donated from around the country. This "Roots and Branches"
tree of music really grabbed Jenny's attention, especially
since 40 of the instruments were playing themselves. She
declared it "awesome".
Still looking for some heavy-duty music, we continued to
the popular Sound Lab on the third floor, which was easily
accessible by elevator. Here, using interactive technology,
visitors can learn to play electric guitars, basses, keyboards
and drums, or even experiment with mixers and microphones.
Jenny and Lisa, both excellent vocalists, went into a sound
room for a duet, while Rosie and I headed for the drums,
one instrument I figured I could hear. A computer equipped
with speakers vocally leads visitors through the basics
of playing the instrument, but since it lacked a closed
captioning option, I was a little lost until the Sound Lab
supervisor coached me on the finer points of thumping a
drum. It was a kick really, although I'm not sure Rosie
appreciated the unusual noise I was making.
All of us got together to try the Jam-o-Drum located in
the center of the Sound Lab. A large table-like structure
(at an appropriate height for those in wheelchairs) houses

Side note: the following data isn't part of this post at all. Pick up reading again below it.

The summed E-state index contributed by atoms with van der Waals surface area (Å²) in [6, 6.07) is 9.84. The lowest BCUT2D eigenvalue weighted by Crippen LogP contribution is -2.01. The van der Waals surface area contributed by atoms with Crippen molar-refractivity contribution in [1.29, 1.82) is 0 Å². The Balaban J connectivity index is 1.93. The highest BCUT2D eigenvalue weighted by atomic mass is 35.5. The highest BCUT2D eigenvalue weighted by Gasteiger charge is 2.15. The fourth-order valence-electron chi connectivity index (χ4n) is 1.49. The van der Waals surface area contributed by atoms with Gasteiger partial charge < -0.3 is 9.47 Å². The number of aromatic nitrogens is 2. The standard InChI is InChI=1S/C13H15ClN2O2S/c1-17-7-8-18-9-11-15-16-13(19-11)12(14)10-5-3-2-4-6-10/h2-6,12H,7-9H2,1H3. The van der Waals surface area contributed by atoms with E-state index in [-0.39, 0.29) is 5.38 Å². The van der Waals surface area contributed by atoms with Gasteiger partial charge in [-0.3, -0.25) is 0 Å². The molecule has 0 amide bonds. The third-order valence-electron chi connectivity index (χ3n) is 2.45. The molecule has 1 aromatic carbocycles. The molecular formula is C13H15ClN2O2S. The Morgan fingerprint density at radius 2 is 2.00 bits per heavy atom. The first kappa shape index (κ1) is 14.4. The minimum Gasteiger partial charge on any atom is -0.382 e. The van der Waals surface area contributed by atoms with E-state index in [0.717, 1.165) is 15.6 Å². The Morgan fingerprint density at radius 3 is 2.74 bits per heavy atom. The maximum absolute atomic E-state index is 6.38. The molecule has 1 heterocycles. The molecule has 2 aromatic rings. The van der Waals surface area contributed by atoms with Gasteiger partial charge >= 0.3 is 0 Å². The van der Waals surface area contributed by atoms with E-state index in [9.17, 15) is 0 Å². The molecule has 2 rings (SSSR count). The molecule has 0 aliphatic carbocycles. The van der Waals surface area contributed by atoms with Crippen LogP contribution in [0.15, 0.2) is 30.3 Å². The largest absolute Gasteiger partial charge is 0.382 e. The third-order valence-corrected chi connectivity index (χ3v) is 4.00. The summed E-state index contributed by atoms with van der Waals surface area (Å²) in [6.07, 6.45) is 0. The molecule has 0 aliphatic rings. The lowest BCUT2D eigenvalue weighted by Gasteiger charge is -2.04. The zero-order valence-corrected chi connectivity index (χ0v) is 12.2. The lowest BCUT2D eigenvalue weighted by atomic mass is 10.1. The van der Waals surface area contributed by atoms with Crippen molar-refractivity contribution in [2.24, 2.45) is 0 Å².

drums which use velocity sensitivity to measure the impact
of our hands, creating larger or smaller graphics depending
on how hard we banged on the surface. The graphics also
moved in synch with our rhythm, creating a psychedelic aura
in the dim atmosphere. Adding to my appreciation of the
Jam-o-Drum were woofers embedded in the floor that send
vibes right through your feet.
We moved from the Sound Lab to On Stage, a theatrical experience
where visitors can sing and play guitar, keyboard or drums
on stage--with lighting, background and even frenzied fans
simulated to provide real-life quality. Jenny excitedly
named her group "Jenny and the Girls," although
Rosie and I opted to remain backstage due to the extremely
high decibel level when things got rocking. Jenny headed
up the band on the keyboard, Bekki wielded the sticks and
Lisa took up the electric guitar for a 15-minute jam session.
Although they received automated assistance on the instruments,